‘I was probably going to die:’ 10-year-old Akron boy recalls near drowning

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AKRON, Ohio - With temperatures rising over the Memorial Day weekend and area pools starting to open, Akron Children's Hospital experienced a heartbreaking start to the season.

"This past weekend we saw three drownings here  at Akron Children's Hospital; unfortunately one child didn't survive the drowning, but two, thank God, did," said Dr. Jeff Kemph.

One of those who survived was Elijah Mathis.

Elijah, 10, was at his apartment complex pool with several friends and one of their fathers when he says he tripped and fell into the deep end of the pool.

"He's not a strong swimmer so the first thing I always tell him is to stay away from the deep end, don't even go close to it," said his mother, Deonka Mathis.

Elijah said it took only seconds for him to fear the worst.

"It was hard for me to get out since there was nothing near me for me to grab onto," Elijah said.

"I was able to jump up twice for air, but it was starting to get hard to breathe and I was ready to accept that I was probably going to die," Elijah said.

Elijah said he remembers seeing the top of the water, but closed his eyes because they were starting to sting.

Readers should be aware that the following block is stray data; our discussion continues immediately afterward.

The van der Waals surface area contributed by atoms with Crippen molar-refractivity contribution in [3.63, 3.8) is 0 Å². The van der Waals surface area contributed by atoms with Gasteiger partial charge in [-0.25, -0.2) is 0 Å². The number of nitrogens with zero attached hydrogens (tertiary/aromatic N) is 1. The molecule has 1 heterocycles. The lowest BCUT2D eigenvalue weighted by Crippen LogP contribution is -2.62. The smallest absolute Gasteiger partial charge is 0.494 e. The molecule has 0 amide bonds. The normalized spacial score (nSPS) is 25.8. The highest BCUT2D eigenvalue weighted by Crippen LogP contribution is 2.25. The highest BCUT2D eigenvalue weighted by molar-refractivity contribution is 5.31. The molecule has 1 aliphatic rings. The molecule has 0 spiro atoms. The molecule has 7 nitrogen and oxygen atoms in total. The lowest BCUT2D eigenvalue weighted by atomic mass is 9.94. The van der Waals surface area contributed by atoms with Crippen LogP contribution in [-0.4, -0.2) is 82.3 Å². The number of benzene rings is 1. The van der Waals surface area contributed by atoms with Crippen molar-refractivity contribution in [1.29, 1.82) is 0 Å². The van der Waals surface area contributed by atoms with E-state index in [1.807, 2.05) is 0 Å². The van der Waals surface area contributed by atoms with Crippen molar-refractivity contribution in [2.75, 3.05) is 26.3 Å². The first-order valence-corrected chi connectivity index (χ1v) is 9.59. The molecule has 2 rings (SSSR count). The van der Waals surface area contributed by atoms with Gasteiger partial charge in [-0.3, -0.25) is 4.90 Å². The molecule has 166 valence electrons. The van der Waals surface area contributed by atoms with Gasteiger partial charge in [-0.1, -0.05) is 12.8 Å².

"I really did feel like I was going to lose my mom and my sister, who I really care about. And I was thinking that this might be the end of my life really shortly and I was going to have to give up hope."

Elijah said he remembers sensing the hand of his friend's father grabbing him to pull him out but then he lost consciousness.

"Thank God he was brought to the surface very quickly, was unresponsive at the time he was brought up. CPR was started at the scene and it was a good outcome," Kemph said.

Elijah's mother said she doesn't know the woman who administered CPR to her son, but she believes he wouldn't be alive if she wasn't there.

"When you think that you almost lost your child, nothing seems good enough to protect them anymore; you realize that some things are out of your control. Even if I had been there, this could still have happened," she said.

The hospital said the best protection to prevent drowning is the watchful eye of an adult or a swim buddy.

Even flotation devices, like floaties and foam noodles, can provide a false sense of security.

"Swimming lessons are fantastic, but we also want to remember that swimming lessons don't drown-proof your child and don't substitute for adult supervision," said Akron Children's Hospital Injury Prevention Coordinator Heather Trnka.

"There's far too many horrific stories and drowning is an accident. It doesn't have to happen; you can prevent drowning. It's preventable. We all need to think about it, be cognizant of it when you are around water," Kemph said.

Akron Children's Hospital